CONNECT
search advanced search
UNICEF Innocenti
Office of Research-Innocenti
search menu

Children and COVID-19 Research Library

UNICEF Innocenti's curated library of COVID-19 + Children research

RESULTS:   3372     SORT BY:

ADVANCED SEARCH:

Select one or more filter options and click search below.

PUBLICATION DATE:
UNICEF Innocenti Publication
UNICEF Publication
Open Access
JOURNAL ACCESS FOR UNICEF STAFF CONTACT US
3001 - 3015 of 3372
The impact of COVID-19 on migrant children in Trinidad and Tobago
Institution: *UNICEF, USAID
Published: August 2020
This analysis focuses on the following COVID-19-related impacts that could affect the well-being of children: disruption to education, rising unemployment, mental health and safety, and risks to nutrition.
Cover
Protecting children from violence in the time of COVID-19
Institution: *UNICEF
Published: August 2020 UNICEF Publication
This UNICEF publication, Protecting Children from Violence in the Time of COVID-19: Disruptions in prevention and response services, documents what has happened to such services across the world:
-1.8 billion children live in the 104 countries where violence prevention and response services have been disrupted due to COVID-19.
-Case management and home visits for children and women at risk of abuse are among the most commonly disrupted services.
-Around two thirds of countries with disruptions reported that at least one type of service had been severely affected; however, two thirds of countries reported that mitigating measures had been put into place.
In times of crisis, governments should prioritize maintaining or adapting critical prevention and response services to protect children from violence, including designating social service workers as essential and ensuring they are protected, strengthening child helplines, and making positive parenting resources available.
Cite this research | Open access | No. of pages: 20 | Topics: Child Protection | Tags: violence against children | Publisher: *UNICEF
Worlds of Influence: Understanding What Shapes Child Well-being in Rich Countries

AUTHOR(S)
Anna Gromada; Gwyther Rees; Yekaterina Chzhen

A new look at children from the world’s richest countries offers a mixed picture of their health, skills and happiness. For far too many, issues such as poverty, exclusion and pollution threaten their mental well-being, physical health and opportunities to develop skills. Even countries with good social, economic and environmental conditions are a long way from meeting the targets set in the 2030 Agenda for Sustainable Development. Focused and accelerated action is needed if these goals are to be met.

The evidence from 41 Organisation for Economic Co-operation and Development (OECD) and European Union (EU) countries tells its own story: from children’s chances of survival, growth and protection, to whether they are learning and feel listened to, to whether their parents have the support and resources to give their children the best chance for a healthy, happy childhood. This report reveals children’s experiences against the backdrop of their country’s policies and social, educational, economic and environmental contexts.

COVID-19: Effects of school closures on foundational skills and promising practices for monitoring and mitigating learning loss

AUTHOR(S)
Maria Carolina Alban Conto; Spogmai Akseer; Thomas Dreesen; Akito Kamei; Suguru Mizunoya; Annika Rigole

While remote learning measures are essential for mitigating the short-term and long-term consequences of COVID-19 school closures, little is known about their impact on and effectiveness for learning.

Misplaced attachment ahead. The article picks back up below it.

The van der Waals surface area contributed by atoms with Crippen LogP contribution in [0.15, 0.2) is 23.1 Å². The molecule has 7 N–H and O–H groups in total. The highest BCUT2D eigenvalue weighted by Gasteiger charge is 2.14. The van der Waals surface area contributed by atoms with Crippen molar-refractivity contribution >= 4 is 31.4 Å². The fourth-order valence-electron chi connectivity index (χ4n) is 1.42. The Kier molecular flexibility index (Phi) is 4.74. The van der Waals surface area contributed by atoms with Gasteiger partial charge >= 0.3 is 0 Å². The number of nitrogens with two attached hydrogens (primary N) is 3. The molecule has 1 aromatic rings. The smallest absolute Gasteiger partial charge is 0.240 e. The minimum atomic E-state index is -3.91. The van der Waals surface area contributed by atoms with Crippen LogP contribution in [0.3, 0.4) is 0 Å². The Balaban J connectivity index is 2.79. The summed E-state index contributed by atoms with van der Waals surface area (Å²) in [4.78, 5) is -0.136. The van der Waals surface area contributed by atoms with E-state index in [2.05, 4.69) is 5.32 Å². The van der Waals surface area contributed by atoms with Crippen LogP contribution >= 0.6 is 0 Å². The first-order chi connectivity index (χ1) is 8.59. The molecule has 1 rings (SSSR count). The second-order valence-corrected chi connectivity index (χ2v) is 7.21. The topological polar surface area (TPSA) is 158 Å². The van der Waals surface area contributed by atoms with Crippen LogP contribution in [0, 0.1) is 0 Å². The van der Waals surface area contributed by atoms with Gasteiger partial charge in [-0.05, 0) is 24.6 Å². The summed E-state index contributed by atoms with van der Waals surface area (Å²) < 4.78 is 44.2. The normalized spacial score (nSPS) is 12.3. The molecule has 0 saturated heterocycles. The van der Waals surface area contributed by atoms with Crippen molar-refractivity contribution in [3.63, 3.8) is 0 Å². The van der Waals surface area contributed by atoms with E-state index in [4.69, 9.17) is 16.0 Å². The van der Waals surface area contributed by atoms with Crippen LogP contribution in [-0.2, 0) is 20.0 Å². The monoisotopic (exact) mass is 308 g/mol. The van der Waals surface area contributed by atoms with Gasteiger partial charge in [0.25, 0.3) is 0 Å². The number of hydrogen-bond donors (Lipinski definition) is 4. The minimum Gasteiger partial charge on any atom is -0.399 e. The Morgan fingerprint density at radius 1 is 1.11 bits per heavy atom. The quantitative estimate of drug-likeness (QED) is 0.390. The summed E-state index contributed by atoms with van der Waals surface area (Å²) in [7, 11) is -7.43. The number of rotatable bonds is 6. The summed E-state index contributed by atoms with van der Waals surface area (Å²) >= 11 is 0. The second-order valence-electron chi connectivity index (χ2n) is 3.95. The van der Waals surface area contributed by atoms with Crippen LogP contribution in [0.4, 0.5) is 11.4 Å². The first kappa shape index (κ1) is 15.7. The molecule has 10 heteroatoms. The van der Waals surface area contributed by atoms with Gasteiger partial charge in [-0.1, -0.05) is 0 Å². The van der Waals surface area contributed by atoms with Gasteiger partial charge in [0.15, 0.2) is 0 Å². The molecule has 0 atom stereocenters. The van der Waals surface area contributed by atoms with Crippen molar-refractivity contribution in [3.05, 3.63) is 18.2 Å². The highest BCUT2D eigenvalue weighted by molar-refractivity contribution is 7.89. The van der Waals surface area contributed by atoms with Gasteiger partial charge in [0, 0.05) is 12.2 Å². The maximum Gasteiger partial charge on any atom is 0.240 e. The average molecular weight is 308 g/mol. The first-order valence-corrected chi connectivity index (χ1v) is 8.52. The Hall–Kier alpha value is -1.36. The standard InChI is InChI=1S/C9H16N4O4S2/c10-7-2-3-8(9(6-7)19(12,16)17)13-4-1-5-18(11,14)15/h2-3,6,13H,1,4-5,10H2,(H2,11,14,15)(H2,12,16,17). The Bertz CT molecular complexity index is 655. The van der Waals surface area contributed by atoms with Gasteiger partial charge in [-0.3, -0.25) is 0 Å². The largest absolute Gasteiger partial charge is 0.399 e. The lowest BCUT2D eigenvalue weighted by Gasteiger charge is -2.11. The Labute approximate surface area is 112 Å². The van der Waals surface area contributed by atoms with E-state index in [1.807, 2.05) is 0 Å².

This working paper contributes to filling this gap by: 1. Exploring how disrupted schooling may affect foundational learning skills, using data from MICS6 (Multiple Indicator Cluster Surveys - round 6) in 2017–2019; 2. Examining how countries are delivering and monitoring remote learning based on data from the UNESCO-UNICEF-World Bank’s National Education Responses to COVID-19 School Closures survey; and 3. Presenting promising key practices for the effective delivery and monitoring of remote learning.

Factors affecting the anxiety levels of adolescents in home-quarantine during COVID-19 pandemic in Turkey

AUTHOR(S)
Şenay Kılınçel; Oğuzhan Kılınçel; Gürkan Muratdağı

Published: August 2020   Journal: Asia-Pacific Psychiatry
This study was aimed to determine the results of home-quarantine measures taken for adolescents during the pandemic and the affecting factors. It was conducted as an online cross-sectional self-report questionnaire and included children aged between 12 and 18 years.
Estimates of the impact of COVID-19 on learning and earnings in Indonesia: how to turn the tide

AUTHOR(S)
Noah Yarrow; Eema Masood; Rythia Afkar

Institution: The World Bank
Published: August 2020
This paper uses the World Bank’s recently developed Country Tool for Simulating COVID-19 Impacts on Learning and Schooling Outcomes and data from the forthcoming Indonesia Education Service Delivery Indicator Survey to simulate and contextualize the potential impact of COVID-19 school closures on learning outcomes, proficiency levels, enrollments and expected earnings for Indonesian students in primary and secondary school.
Cite this research | No. of pages: 29 | Language: English | Topics: Education | Tags: child education, e-learning, educational policy, school attendance | Countries: Indonesia
Tackling the COVID-19 employment crisis in Asia and the Pacific
Institution: International Labour Organisation, Asian Development Bank
Published: August 2020
Young people’s employment prospects in Asia and the Pacific are severely challenged as a result of the COVID-19 pandemic. Youth will be hit harder than adults in the immediate crisis and also will bear higher longer-term economic and social costs. Before the pandemic, young people were already facing challenges in the labour market. These are worsened by the COVID-19 crisis, and its multiple effects threaten to create a “lockdown generation” that will feel the weight of this crisis for a long time.
Limited secondary transmission of SARS-CoV-2 in child care programs - Rhode Island, June 1-July 31, 2020

AUTHOR(S)
Ruth Link-Gelles; Amanda L. Della Grotta; Caitlin Molina (et al.)

Published: August 2020   Journal: Morbidity and Mortality Weekly Report
Report on secondary transmission of SARS-CoV-2 in child care programs in Rhode Island.
Cite this research | Open access | Vol.: 69 | Issue: 34 | No. of pages: 1170-1172 | Language: English | Topics: Health | Tags: child care services, COVID-19, infectious disease, pandemic | Countries: United States
Sars-cov-2 infection in children in Southern Italy: a descriptive case series

AUTHOR(S)
Daniela Loconsole; Desirèe Caselli; Francesca Centrone (et al.)